China successfully launched the Shenzhou-9 spacecraft, which carries a crew of three, including the country's first female astronaut Liu Yang, at 6:37 pm today.
The astronauts would complete the country's first manned docking mission, an important step in China's ambitious plan to build a space station by 2020.
The successful launch, from a remote desert in western China, powered by a Long March 2F rocket, was televised live from the Jiuquan Satellite Launch Center in the Gobi Desert in western China.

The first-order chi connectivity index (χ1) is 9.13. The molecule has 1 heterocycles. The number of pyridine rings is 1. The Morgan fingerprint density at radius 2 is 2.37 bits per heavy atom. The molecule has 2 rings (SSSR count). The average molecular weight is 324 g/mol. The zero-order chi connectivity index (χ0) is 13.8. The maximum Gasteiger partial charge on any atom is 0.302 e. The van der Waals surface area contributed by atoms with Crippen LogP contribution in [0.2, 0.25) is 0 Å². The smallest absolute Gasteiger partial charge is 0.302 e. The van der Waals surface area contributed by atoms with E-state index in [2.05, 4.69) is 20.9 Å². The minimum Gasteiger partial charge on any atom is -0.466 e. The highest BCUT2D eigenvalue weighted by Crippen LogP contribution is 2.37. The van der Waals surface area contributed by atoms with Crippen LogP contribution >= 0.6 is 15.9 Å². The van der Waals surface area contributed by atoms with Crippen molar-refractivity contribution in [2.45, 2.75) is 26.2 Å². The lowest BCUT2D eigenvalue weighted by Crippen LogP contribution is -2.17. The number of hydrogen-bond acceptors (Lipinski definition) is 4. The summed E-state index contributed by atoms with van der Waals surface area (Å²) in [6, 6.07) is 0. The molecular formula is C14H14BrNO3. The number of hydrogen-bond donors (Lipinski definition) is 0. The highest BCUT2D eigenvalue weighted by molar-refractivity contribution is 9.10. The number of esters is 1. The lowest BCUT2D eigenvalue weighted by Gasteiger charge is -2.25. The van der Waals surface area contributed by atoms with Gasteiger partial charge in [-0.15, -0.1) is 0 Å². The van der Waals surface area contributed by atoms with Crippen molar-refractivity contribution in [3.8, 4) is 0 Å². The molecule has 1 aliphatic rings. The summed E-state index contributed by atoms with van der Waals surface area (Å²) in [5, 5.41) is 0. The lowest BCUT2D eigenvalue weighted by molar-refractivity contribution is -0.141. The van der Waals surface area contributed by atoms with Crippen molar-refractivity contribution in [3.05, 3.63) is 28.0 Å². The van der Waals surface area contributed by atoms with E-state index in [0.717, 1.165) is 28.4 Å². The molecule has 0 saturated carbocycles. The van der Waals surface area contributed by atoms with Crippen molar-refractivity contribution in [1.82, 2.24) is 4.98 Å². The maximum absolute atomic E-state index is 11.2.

The crew would spend around 20 days in space, docking with the orbiting Tiangong-1 space lab module, a kind of miniature space station, which China launched in September 2011. The crew would conduct experiments and live for a time in the space module.
China has spent billions of dollars in the last decade to drive its space ambitions to rival the US and Russia and has plans to eventually put a man on the moon, perhaps by 2016.
China sent its first man into space in 2003, and a Chinese astronaut did a space walk in 2008. The manned docking would be considered a milestone for China's space programme and the third major step in its development. In November, China completed a remote-controlled docking with the coupling of the Shenzhou 8 with the Tiangong 1 orbital module, an event that was broadcast live on national television and was observed by prime minister Wen Jiabao from the control centre in Beijing.